Each defect that is noted is logged into the council's system using a handheld GPS enabled computer. It is also visibly marked on the street with yellow crayon. Repairs in town centres take place by the end of the next working day - so all of those we saw will be repaired by close of play on Tuesday.

Brian the inspector told us that 25 defects is relatively high for a single inspection route. Part of the issue is that Launceston town centre pavements are largely made up of granite slabs - now 150 years old. These are more prone to breakages than asphalt pavements and the gaps between slabs can open up very easily. You could quickly and dramatically cut the number of repairs by replacing all these with tarmac pavements - but at huge cost and probably to the detriment of how the town looks. (Before anyone gets concerned, no-one is suggesting this is ever going to happen).

Problems do occur between inspections. So if you know of a defect on a pavement or roadway in town (and it is not already marked with yellow crayon) please get in touch.

Thursday, 16 July 2015

Cornwall could be first in line for Votes at 16

A Lib Dem amendment in the House of Lords could lead to Cornwall being one of the first parts of the UK where 16 and 17 year olds will be able to vote for local councillors. It's been a long journey since I was one of the co-founders of the Votes at 16 campaign in 2001.

The Lib Dem peers proposed the amendment to the government's Cities and Devolution Bill. It was passed by 221 votes to 154 and would have the effect of allowing 16 and 17 year olds to vote in local elections. Given the time taken to bring a new law into effect and to register the new voters, it is unlikely that any change would come into effect before May 2017 when Cornwall Council will be up for election.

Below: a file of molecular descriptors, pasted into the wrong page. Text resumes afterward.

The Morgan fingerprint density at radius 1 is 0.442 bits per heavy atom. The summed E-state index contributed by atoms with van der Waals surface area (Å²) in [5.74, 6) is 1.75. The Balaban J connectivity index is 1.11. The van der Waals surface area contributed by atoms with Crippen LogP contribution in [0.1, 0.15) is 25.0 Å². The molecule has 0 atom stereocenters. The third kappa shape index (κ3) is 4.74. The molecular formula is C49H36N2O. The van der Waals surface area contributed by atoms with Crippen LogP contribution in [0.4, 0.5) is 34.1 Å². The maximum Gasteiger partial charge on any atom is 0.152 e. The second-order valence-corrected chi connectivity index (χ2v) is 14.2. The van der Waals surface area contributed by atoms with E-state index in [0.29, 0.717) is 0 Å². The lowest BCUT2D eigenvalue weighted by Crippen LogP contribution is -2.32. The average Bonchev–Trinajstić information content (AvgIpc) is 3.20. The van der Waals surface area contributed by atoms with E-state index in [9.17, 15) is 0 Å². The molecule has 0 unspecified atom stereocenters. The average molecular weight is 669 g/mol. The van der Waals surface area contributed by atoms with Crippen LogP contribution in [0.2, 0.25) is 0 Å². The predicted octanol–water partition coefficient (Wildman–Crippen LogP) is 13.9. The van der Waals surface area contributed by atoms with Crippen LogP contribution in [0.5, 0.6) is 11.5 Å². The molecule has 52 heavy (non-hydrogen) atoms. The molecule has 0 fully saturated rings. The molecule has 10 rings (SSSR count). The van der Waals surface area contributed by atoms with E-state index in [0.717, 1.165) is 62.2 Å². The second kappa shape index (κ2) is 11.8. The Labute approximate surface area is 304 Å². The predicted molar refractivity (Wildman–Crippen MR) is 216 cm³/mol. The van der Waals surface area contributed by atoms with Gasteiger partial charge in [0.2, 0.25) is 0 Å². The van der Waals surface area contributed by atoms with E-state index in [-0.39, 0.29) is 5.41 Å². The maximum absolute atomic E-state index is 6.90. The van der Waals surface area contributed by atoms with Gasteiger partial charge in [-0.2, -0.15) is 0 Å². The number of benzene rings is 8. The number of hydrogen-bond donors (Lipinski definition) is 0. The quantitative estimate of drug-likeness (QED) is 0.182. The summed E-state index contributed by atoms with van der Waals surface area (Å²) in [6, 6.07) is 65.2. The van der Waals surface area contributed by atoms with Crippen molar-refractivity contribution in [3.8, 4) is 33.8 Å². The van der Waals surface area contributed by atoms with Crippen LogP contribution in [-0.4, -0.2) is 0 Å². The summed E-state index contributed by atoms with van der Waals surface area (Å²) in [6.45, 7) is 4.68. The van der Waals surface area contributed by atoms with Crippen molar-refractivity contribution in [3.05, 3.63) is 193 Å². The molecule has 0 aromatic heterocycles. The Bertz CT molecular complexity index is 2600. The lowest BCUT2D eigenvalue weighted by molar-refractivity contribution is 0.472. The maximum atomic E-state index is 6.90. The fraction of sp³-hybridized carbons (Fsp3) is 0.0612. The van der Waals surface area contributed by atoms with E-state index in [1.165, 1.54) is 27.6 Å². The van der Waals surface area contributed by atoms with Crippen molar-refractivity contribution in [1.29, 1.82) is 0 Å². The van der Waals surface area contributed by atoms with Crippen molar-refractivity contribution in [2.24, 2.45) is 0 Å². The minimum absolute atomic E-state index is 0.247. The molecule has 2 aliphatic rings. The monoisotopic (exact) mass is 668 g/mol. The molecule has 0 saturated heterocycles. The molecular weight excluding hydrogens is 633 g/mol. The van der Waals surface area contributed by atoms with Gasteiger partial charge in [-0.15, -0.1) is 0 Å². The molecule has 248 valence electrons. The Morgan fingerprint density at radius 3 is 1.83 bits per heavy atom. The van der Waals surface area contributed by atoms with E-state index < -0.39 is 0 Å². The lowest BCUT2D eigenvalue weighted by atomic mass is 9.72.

The House of Lords has voted in favour of lowering the voting age before. I assisted Conservative peer Lord Lucas with his bill in 2003 but such efforts have always been on a private members bills like that of Ralph Lucas rather than an amendment to legislation. Yesterday's government defeat will become law unless it is overturned in the House of Commons - in which case the matter will bounce between the two houses of Parliament until one gives way.

The voting age was lowered for the Scottish Independence referendum last year. It showed (as other instances around the world have also done) that 16 and 17 year olds took the issue of voting very seriously and entered into the debate fully. Their reasons for voting a particular way mirrored those of older electors.

Young people can get married at 16. They can also leave school and enter work. They have to pay tax and they can join the army. What they cannot do is to vote for the people who make the laws on all these matters.